Another Stephen King adaptation is in the works. Bohemia Group has optioned the rights to the legendary writer’s bestseller The Regulators, and have tapped George Cowan to write the script.
First published in 1996 under King’s Richard Bachman pseudonym, The Regulators tells the story of the peaceful suburban life on Poplar Street in Ohio that is one day shattered when four vans containing shotgun-wielding ‘regulators’ terrorize the street’s residents, cold-bloodedly killing anyone foolish enough to venture outdoors.
Houses mysteriously transform into log cabins and the street now ends in what looks like a child’s hand-drawn western landscape. Masterminding this sudden onslaught is an evil creature who has taken over the body of an autistic boy whose parents were killed in a drive-by shooting several months earlier.
King himself said in a statement: “I’m delighted that the excitement of The Regulators is coming to the screen. This is going to be good.”
Bohemia Group’s CEO, Susan Ferris, added: “We could not be more thrilled than to be working with the prolific Stephen King and his team on this project. The novel’s themes and characters resonate so powerfully, and we are looking forward to making an incredible film.”
King adaptations have always been popular, but they have become increasingly in vogue after IT became the highest grossing horror movie of all time in 2017. Since then, seemingly every studio has wanted their own King adaptation.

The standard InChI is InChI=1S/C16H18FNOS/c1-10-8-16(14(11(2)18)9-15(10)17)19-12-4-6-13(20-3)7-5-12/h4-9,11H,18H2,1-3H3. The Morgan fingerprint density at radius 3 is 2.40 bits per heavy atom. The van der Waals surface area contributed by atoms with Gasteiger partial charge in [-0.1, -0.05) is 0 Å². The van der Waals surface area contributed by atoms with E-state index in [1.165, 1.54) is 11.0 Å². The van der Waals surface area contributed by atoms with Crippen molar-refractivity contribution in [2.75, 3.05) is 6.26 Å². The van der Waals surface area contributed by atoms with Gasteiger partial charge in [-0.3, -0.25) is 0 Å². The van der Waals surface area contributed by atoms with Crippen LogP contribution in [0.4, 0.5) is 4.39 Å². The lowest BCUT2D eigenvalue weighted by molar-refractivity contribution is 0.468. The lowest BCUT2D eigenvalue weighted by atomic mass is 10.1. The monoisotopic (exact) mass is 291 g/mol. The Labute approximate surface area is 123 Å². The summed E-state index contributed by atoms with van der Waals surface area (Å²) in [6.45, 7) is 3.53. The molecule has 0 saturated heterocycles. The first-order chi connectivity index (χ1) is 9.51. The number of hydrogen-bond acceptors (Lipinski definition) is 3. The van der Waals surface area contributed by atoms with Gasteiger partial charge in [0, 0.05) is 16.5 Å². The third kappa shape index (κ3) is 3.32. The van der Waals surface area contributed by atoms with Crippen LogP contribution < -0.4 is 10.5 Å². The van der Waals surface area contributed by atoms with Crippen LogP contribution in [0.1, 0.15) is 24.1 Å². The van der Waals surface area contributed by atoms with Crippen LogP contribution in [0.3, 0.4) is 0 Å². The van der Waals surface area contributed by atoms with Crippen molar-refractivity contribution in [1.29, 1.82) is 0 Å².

Currently in-development King adaptations include Alex Ross Perry‘s new version of The Dark Half, Universal’s Tommyknockers adaptation, Scott Derrickson‘s The Breathing Method, Revival, The Long Walk, and Salem’s Lot.
There’s also TV versions of The Institute, The Eyes of the Dragon, Revelations, and The Ten O’Clock People in the works.
With this many adaptations, it’s hard to know which ones will hit and which will not. Although hopefully The Regulators gets a theatrical release, because recent King adaptations that have been released straight to streaming haven’t fared particularly well. Firestarter, 1922, and In The Tall Grass come to mind.